For today’s Story Time Sunday, I will be sharing my trip to the Sagrada Familia in Barcelona, Spain.
For a long time I had wanted to visit the Sagrada Familia, since I was a teenager doing textiles for GCSE and learning about the famous basilica in Catalonia. I was absolutely fascinated by its design and architecture.
It took nearly ten years for that to come into reality, which happened in April 2016 (while travelling around Spain) when I finally achieved my dream to finally go inside!!
So what is the Sagrada Familia? What’s the history behind it, and most importantly who was the man with the plan?
Antoni Gaudí was a Catalan architect, known for his modern architectural style of work – most are located in Barcelona. He was well known for his individuality and creativity twists, also for his use of ceramics, stained glass and carpentry.
Seven of Gaudí’s famous buildings were selected as UNESCO’s World Heritage Sites, some including Park Güell, Casa Mila and Sagrada Familia.
Construction of Sagrada Familia began in 1882, which is still unfinished as of 2021, plus during my two visits to Barcelona in 2011 and 2016 with cranes still visible. It is expected to be completed by 2026, delayed yet again due to the ongoing pandemic. It will also mark one hundred years since Gaudí’s death in 1926, aged 73 after being hit by a streetcar in Barcelona. He is buried in the crypt inside Sagrada Familia.
I don’t exactly remember what day I went, but I had gone past it a few times during my four day stay and prior to going inside. I even photographed the outside a couple days before my visit.
To access the Sagrada Familia, I had to purchase the tickets from the tourist information centre (or tourist office). I had to choose a time slot when I wanted to go in. This was probably done to regulate on how many people could go inside at a time. I did come a little earlier than scheduled on the actual day, so to pass some time I had a hot chocolate at the Costa Coffee directly opposite. I was actually shocked to see a Costa in Spain!!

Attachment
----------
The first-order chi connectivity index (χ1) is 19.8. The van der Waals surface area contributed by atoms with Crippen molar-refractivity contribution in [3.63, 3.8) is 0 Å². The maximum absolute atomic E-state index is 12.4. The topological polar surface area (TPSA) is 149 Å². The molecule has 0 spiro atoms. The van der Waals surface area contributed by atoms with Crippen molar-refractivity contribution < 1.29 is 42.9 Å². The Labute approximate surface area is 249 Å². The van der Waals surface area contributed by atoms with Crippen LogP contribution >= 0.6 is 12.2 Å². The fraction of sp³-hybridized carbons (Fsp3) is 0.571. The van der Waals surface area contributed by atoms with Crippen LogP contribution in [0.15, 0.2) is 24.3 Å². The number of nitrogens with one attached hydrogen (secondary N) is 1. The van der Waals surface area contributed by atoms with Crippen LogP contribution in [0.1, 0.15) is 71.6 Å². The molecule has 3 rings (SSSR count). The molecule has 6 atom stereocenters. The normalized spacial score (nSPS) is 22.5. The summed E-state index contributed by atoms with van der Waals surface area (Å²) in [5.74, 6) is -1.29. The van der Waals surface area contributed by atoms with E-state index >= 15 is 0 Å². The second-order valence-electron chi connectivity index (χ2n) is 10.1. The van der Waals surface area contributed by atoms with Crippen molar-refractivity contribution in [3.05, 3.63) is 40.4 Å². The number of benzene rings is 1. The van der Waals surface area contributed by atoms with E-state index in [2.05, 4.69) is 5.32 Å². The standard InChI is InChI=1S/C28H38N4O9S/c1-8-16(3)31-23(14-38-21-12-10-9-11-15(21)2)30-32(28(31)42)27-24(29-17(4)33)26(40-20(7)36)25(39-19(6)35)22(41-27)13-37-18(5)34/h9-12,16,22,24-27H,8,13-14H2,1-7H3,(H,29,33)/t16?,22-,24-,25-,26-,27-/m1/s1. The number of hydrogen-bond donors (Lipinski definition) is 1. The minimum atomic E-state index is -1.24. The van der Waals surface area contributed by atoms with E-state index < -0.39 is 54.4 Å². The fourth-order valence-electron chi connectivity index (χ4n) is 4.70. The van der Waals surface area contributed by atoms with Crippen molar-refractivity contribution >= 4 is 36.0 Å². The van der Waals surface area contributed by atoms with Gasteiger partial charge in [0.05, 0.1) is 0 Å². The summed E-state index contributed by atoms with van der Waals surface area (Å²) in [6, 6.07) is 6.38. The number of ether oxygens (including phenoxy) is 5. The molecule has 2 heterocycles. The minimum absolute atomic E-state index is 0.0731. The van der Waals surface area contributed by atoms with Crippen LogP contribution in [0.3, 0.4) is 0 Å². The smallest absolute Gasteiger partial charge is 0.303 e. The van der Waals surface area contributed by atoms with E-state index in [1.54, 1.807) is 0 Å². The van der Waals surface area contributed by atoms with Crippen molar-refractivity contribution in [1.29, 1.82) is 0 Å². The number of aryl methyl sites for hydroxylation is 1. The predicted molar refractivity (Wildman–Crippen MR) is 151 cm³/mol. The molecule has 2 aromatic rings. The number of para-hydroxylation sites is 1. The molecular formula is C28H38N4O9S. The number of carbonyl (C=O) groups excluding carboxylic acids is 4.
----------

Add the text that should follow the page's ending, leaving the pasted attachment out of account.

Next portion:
Anyway, once I got inside I was so amazed; it was absolutely beautiful and breathtaking, it felt so surreal due to the modern touches and detail. Gaudí allegedly said: “My client is not in a hurry,” possibly referring to God, also remarking on the long construction process. No wonder and not surprisingly, Gaudí probably had his focus on this project for so long. He had wanted the outcome to come out the way he had envisioned, but sadly only a small percentage was from completion when he died.
I spent some time walking through the basilica, carrying my heavy Canon DSLR and admiring my surroundings slowly – from the colourful stained glass windows to the perfectly carved ceiling. I couldn’t simply leave Barcelona without stopping by Sagrada Familia – that would be impossible, but I finally did it after all these years.
I would like to return again soon, since it was worth the four days, but this time I will be taking my film camera and some colour film!!
I would highly recommend anyone, who is planning on visiting Barcelona, to make sure you go to Sagrada Familia. It’s something to add onto the travel itinerary and worth the experience.
Take care and stay safe